Reviewed by Larry Paterson
Artist: ONE MACHINE
Album: “The Distortion Of Lies And The Overdriven Truth”
Label: Scarlet Records
Release Date: 17 February 2014
1. The Distortion Of Lies And The Overdriven Truth
2. Crossed Over
3. Kill The Hope Inside
4. Armchair Warriors
6. One Machine
7. Into Nothing
8. Evict The Enemy
9. Last Star Alights
10. Freedom And Pain
Here’s a band that I knew nothing about before the arrival of their album. Hailed as a kind of ‘supergroup’ with members who served time in some genuinely heavy hitting bands, it was brought together by guitarist Steve Smyth. However, I don’t get the impression that the band are riding on past achievements and, to my mind, using the aforementioned tag would be something of a disservice as ‘supergroups’ rarely last and often the results don’t mirror the sum of the parts.
So, how does ONE MACHINE sound? Heavy. No doubt about that. It’s got a thick sound right from the off with a dense ‘wall of guitar’ sound, fairly prominent bass and drums that manage to cut through nicely. The vocals float over the top of everything and give Sandager a chance to show his impressive range. However, that is purely production which, to me anyway, never makes or breaks an album. The tunes themselves are what matter and ONE MACHINE have come up with an interesting mix of styles from the various sub-genres of metal that now exist to make life confusing for those of us that call everything from AC/DC to Sepultura metal (we may be a rarity, but never mind!) There are clear progressive leanings on some song constructions, bits of thrash here and there and traces of power metal sprinkled throughout. Most importantly, does it work?
Yes…but, somehow, not quite as perfectly as I was expecting. Don’t get me wrong; this is a very good album, particularly for a debut. The individual performances are truly excellent.
Everybody plays as hard as they can and there are myriad great performances: Mikkel Sandager reminds me of Tim Owens here and there; Steve Smyth and Jamie Hunt let rip with some inspired lead work and crushing riffs (I don’t know what division there is in ‘who plays what’ so am assuming lead work is shared, but could be wrong); Tomas Koefoed’s bass takes prominence here and there where the track calls for it and his playing is rock solid throughout; Raphael Saini tackles some intensely tricky sounding drum passages while still hammering a solid rhythm behind everything. It’s altogether very impressive.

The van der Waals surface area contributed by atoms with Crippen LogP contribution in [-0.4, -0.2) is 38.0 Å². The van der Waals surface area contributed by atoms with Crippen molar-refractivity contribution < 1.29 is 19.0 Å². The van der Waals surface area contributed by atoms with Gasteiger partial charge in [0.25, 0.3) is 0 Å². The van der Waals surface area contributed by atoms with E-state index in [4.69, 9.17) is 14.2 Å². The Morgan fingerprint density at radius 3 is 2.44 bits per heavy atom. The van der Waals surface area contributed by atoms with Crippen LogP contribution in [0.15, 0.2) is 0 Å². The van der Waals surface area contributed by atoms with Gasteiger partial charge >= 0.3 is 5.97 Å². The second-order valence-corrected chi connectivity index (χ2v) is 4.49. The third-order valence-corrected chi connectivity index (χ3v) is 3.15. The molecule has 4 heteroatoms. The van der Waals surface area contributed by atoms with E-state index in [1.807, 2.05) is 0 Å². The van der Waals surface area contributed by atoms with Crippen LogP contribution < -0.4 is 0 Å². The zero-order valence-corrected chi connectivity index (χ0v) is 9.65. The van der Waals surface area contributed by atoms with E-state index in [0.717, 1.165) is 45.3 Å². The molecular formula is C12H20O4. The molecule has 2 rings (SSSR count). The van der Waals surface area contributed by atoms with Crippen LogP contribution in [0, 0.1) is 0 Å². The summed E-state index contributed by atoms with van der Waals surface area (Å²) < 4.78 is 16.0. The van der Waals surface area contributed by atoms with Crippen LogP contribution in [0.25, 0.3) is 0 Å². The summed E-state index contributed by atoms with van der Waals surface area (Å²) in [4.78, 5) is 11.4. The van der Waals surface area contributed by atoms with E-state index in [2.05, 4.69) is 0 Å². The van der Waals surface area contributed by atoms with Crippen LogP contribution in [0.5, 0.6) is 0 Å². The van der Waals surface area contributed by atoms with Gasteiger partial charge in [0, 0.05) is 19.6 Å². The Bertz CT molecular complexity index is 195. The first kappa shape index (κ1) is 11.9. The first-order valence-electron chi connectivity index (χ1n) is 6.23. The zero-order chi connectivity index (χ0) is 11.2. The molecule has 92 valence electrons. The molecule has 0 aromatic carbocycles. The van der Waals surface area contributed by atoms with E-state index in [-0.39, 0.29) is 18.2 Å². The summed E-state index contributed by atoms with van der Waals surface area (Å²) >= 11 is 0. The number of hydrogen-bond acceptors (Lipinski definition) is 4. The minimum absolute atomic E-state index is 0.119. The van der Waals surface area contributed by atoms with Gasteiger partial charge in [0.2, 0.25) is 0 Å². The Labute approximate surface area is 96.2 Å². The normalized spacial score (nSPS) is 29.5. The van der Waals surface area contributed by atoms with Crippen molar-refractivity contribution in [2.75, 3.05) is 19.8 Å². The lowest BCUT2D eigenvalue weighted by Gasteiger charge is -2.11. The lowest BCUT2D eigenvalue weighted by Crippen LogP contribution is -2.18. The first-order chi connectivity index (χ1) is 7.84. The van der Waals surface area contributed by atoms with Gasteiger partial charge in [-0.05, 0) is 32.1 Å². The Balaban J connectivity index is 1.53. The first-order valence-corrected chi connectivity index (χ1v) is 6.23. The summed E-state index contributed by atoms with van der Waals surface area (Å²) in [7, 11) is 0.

My sole reservation may be more to do with some songs’ construction. Occasionally I found my attention wandering a bit, maybe because I as a metal fan am tiring a little of long songs that don’t seem to justify their length. I wouldn’t accuse ONE MACHINE of writing material that wasn’t coherent at all, but perhaps the one or two tracks that inspired me less than
others felt like they were there for a little longer than needed. Of course that made it all the more refreshing in the course of the album when it took a turn into new territory such as ‘Last Star Alights’ or the tasty guitar at the beginning of ‘Armchair Warriors’ (possibly my favourite track and very catchy with it).
So, there you have it. It’s purely observations from my perspective (as is any review) so you as a listener may completely disagree. The best way to find out is to buy a copy of this great album (don’t steal it – buy it and help keep the band rolling), throw it on the stereo, sit back and get lost in ONE MACHINE’s creation. I very much look forward to album two and to seeing how these guys are on stage; with the combined experience showcased in this band, they should really be something to see!
Lyric video for “The Distortion Of Lies And The Overdriven Truth”:
Mikkel Sandager – vocals
Steve Smyth – guitar
Jamie Hunt – guitar
Tomas Koefoed – bass
Raphael Saini – drums (replaced by Michele Sanna since the album was recorded)